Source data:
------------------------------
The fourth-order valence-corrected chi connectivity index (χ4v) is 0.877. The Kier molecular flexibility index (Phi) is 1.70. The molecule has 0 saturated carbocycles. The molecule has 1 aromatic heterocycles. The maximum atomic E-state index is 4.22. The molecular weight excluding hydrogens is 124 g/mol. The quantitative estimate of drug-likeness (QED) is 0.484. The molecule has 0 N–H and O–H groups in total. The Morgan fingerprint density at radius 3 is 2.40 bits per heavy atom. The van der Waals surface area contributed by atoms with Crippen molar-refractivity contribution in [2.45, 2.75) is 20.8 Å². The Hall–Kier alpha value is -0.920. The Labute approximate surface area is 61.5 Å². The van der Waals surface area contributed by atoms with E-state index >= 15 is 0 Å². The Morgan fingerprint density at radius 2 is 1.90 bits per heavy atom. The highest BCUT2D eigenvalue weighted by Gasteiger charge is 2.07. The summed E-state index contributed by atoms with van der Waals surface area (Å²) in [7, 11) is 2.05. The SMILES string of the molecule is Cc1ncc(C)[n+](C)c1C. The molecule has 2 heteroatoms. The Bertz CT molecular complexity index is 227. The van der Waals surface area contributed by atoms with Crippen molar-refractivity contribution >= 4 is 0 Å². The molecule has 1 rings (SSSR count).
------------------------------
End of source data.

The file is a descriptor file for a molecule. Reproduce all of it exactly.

The fourth-order valence-corrected chi connectivity index (χ4v) is 0.877. The Kier molecular flexibility index (Phi) is 1.70. The molecule has 0 saturated carbocycles. The molecule has 1 aromatic heterocycles. The maximum atomic E-state index is 4.22. The molecular weight excluding hydrogens is 124 g/mol. The quantitative estimate of drug-likeness (QED) is 0.484. The molecule has 0 N–H and O–H groups in total. The Morgan fingerprint density at radius 3 is 2.40 bits per heavy atom. The van der Waals surface area contributed by atoms with Crippen molar-refractivity contribution in [2.45, 2.75) is 20.8 Å². The Hall–Kier alpha value is -0.920. The Labute approximate surface area is 61.5 Å². The van der Waals surface area contributed by atoms with E-state index >= 15 is 0 Å². The Morgan fingerprint density at radius 2 is 1.90 bits per heavy atom. The highest BCUT2D eigenvalue weighted by Gasteiger charge is 2.07. The summed E-state index contributed by atoms with van der Waals surface area (Å²) in [7, 11) is 2.05. The SMILES string of the molecule is Cc1ncc(C)[n+](C)c1C. The molecule has 2 heteroatoms. The Bertz CT molecular complexity index is 227. The van der Waals surface area contributed by atoms with Crippen molar-refractivity contribution >= 4 is 0 Å². The molecule has 1 rings (SSSR count).